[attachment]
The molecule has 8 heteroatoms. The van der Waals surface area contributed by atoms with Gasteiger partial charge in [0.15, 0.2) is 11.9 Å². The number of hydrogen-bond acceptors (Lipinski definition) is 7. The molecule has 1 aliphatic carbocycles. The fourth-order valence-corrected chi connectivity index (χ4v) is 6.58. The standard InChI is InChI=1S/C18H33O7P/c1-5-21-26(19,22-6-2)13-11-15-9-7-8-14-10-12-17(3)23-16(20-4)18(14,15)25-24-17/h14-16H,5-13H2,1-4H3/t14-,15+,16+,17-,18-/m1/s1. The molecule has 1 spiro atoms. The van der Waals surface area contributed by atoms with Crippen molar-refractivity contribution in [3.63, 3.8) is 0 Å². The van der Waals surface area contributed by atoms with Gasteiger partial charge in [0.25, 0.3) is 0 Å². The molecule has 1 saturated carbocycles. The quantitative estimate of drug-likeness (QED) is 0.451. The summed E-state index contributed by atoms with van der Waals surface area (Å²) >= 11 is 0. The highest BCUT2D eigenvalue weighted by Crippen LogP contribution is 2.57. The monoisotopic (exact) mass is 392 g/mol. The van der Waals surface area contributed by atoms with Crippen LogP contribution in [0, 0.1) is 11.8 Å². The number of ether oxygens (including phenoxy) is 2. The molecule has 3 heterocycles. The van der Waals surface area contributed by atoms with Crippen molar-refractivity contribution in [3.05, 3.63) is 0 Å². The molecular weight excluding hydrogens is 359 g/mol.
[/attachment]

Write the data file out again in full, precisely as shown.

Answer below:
The molecule has 8 heteroatoms. The van der Waals surface area contributed by atoms with Gasteiger partial charge in [0.15, 0.2) is 11.9 Å². The number of hydrogen-bond acceptors (Lipinski definition) is 7. The molecule has 1 aliphatic carbocycles. The fourth-order valence-corrected chi connectivity index (χ4v) is 6.58. The standard InChI is InChI=1S/C18H33O7P/c1-5-21-26(19,22-6-2)13-11-15-9-7-8-14-10-12-17(3)23-16(20-4)18(14,15)25-24-17/h14-16H,5-13H2,1-4H3/t14-,15+,16+,17-,18-/m1/s1. The molecule has 1 spiro atoms. The van der Waals surface area contributed by atoms with Crippen molar-refractivity contribution in [3.63, 3.8) is 0 Å². The van der Waals surface area contributed by atoms with Gasteiger partial charge in [0.25, 0.3) is 0 Å². The molecule has 1 saturated carbocycles. The quantitative estimate of drug-likeness (QED) is 0.451. The summed E-state index contributed by atoms with van der Waals surface area (Å²) >= 11 is 0. The highest BCUT2D eigenvalue weighted by Crippen LogP contribution is 2.57. The monoisotopic (exact) mass is 392 g/mol. The van der Waals surface area contributed by atoms with Crippen LogP contribution in [0, 0.1) is 11.8 Å². The number of ether oxygens (including phenoxy) is 2. The molecule has 3 heterocycles. The van der Waals surface area contributed by atoms with Crippen molar-refractivity contribution in [3.05, 3.63) is 0 Å². The molecular weight excluding hydrogens is 359 g/mol.